Rich Man, Poor Man

September 29th 2019 26th Sunday Ordinary Time (Cycle C)

The tie in between today’s readings: False Perspectives

Psalm 146: 6-10, Amos 6: 1; 4-7, 1Timothy 6:11-16, Luke 16:19-31

Our gospel reading today in Luke 16:19-31 contrasts the rich man, who had it all and went to Hades and Lazarus, the poor, crippled, sore ridden beggar, who died and was carried by the angels to Abraham’s bosom…

And being in torments, he cried out, “Father Abraham have mercy on me for I am in agony in this flame.”

Abraham answered, “Remember that in your life you received your good things and Lazarus received bad things, now he is comforted and you are in agony.”

Then he said, “I have five brothers, send Lazarus to them so they may be warned and not come here.”

Abraham replied, “They have Moses and the prophets. Let your bothers hear them.”

“Do you mean like this passage in Amos 6?” questioned the rich man.

Woe to
those who are at ease in Zion
And to those who feel secure in the mountain of Samaria,
The distinguished men of the foremost of nations,
Those who recline on beds of ivory
And sprawl on their couches,
And eat lambs from the flock
And calves from the midst of the stall,
Who improvise to the sound of the harp,
And like David have composed songs for themselves,
Who drink wine from sacrificial bowls
While they anoint themselves with the finest of oils,
Yet they have not grieved over the ruin of Joseph.
Therefore, they will now go into exile at the head of the exiles,
And the sprawlers’ banqueting will pass away.

“Father Abraham, you don’t understand,” the rich man continued, “My brothers are too proud to see themselves in these passages. They need to be scared and shaken. If a ghost appears, that would terrify them into repentance.”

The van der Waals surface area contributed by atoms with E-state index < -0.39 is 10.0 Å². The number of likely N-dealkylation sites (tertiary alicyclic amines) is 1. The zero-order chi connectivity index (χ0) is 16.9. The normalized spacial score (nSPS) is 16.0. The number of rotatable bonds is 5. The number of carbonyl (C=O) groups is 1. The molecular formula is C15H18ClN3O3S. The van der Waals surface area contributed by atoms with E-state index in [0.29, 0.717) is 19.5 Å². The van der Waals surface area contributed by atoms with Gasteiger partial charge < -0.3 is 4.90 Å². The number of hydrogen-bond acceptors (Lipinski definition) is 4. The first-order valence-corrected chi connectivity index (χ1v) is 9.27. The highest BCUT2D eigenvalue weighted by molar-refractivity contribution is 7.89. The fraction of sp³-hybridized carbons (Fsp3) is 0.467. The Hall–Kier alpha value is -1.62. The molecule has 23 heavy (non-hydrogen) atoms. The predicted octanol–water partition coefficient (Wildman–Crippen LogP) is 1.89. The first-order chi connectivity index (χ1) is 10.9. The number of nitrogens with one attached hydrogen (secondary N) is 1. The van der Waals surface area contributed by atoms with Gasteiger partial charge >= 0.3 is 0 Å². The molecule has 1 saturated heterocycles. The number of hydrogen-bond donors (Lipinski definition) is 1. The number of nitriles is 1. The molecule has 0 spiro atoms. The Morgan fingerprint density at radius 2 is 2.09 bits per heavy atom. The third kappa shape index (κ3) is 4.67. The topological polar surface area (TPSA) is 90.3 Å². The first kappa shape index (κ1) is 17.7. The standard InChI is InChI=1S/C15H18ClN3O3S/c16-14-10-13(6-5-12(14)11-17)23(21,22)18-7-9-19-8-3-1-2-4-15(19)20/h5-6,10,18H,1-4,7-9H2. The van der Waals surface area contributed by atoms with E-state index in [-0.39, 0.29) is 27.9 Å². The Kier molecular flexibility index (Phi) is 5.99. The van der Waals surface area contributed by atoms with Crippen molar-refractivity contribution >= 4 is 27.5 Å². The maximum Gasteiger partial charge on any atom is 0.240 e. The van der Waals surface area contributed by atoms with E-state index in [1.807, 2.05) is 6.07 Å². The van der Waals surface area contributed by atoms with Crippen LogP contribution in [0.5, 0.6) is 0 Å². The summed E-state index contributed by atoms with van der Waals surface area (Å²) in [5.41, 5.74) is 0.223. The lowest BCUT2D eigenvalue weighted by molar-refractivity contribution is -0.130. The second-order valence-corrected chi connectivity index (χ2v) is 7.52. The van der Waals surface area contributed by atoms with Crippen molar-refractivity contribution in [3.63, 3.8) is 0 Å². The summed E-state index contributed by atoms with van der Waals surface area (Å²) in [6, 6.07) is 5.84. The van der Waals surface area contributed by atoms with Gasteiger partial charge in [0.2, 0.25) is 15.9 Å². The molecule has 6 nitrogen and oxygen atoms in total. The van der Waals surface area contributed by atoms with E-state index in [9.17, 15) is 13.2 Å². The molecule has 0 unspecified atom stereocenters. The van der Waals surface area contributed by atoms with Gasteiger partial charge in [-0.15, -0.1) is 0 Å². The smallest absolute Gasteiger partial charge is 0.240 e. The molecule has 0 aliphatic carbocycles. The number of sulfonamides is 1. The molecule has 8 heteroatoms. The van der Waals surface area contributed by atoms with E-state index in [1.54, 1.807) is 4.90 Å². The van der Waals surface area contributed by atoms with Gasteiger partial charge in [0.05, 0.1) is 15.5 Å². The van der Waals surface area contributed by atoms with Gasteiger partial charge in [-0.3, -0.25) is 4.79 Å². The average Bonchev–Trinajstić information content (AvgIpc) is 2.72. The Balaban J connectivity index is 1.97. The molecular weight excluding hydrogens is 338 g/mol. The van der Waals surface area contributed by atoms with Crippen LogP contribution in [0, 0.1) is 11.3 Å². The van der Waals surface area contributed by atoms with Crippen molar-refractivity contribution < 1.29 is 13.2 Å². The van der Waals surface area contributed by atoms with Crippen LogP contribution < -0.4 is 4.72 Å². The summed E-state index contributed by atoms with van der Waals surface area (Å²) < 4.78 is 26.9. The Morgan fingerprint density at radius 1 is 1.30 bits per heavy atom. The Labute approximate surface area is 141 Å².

“Oh, my poor boy,” Abraham said, “It doesn’t work that way.”

Jesus is using this parable to shake the Pharisees out of their false perspectives. First, the culture at this time assumes that riches are rewards from God for good behavior. The wealthy should go to heaven, a train wreck of a beggar like Lazarus…no way! Secondly, instead of godliness, the Lord shows that affluence tends to make people arrogant and self sufficient. So, rather than being a blessing, Jesus is revealing that wealth can become an obstacle to a quest for God. On the other hand, the Pharisees taught that poverty, diseases and disabilities are retribution for past sins. But, instead of all this working against him, it leads a man like Lazarus to look for help. He looks for a hero like in today’s reading in Psalm 146: a Zorro who will execute justice for the oppressed, a Robin Hood, who gives food to the hungry and supports the needy, a Man of Steel, who’ll protect the vulnerable and thwart the wicked. He looks to God. The bottom line is that you cannot determine a person’s spiritual condition by outside appearances. It’s in the heart. We need the rich man, poor man scenario, however, to correct a common misconception.

We can use it to destroy the idea that good people go to heaven. It is the evil ones that go instead. The Pharisee’s concept of poverty and disease was right in a spiritual sense. We must first see ourselves as wicked and diseased due to our sin. Admitting our spiritual poverty is a necessary and difficult step for salvation. After all, if you don’t see yourself in trouble, why would you need a Savior? Jesus said blessed are the poor in spirit (Matt 5:3). He also said that only the sick need a doctor (Matt 9:12). Recognizing this condition in ourselves makes us cry out to God as a Lazarus in need. When Jesus becomes our Savior and Lord, we are healed from sin and become a child of the King. It is then that we can receive the true riches that God has prepared for us, a life of: righteousness, faith, love, and other attributes that we find in our reading, 1Timothy 6:11-16. So how is it with you? Is everything going great? Is prosperity making you comfortably numb to your spiritual condition? Have you ever thought that when Jesus talks to the Pharisees that He is actually speaking to you? Be a Lazarus. Don’t follow the path of the rich man. It doesn’t work that way.

Leave a Reply

Fill in your details below or click an icon to log in:

WordPress.com Logo

You are commenting using your WordPress.com account. Log Out /  Change )

Twitter picture

You are commenting using your Twitter account. Log Out /  Change )

Facebook photo

You are commenting using your Facebook account. Log Out /  Change )

Connecting to %s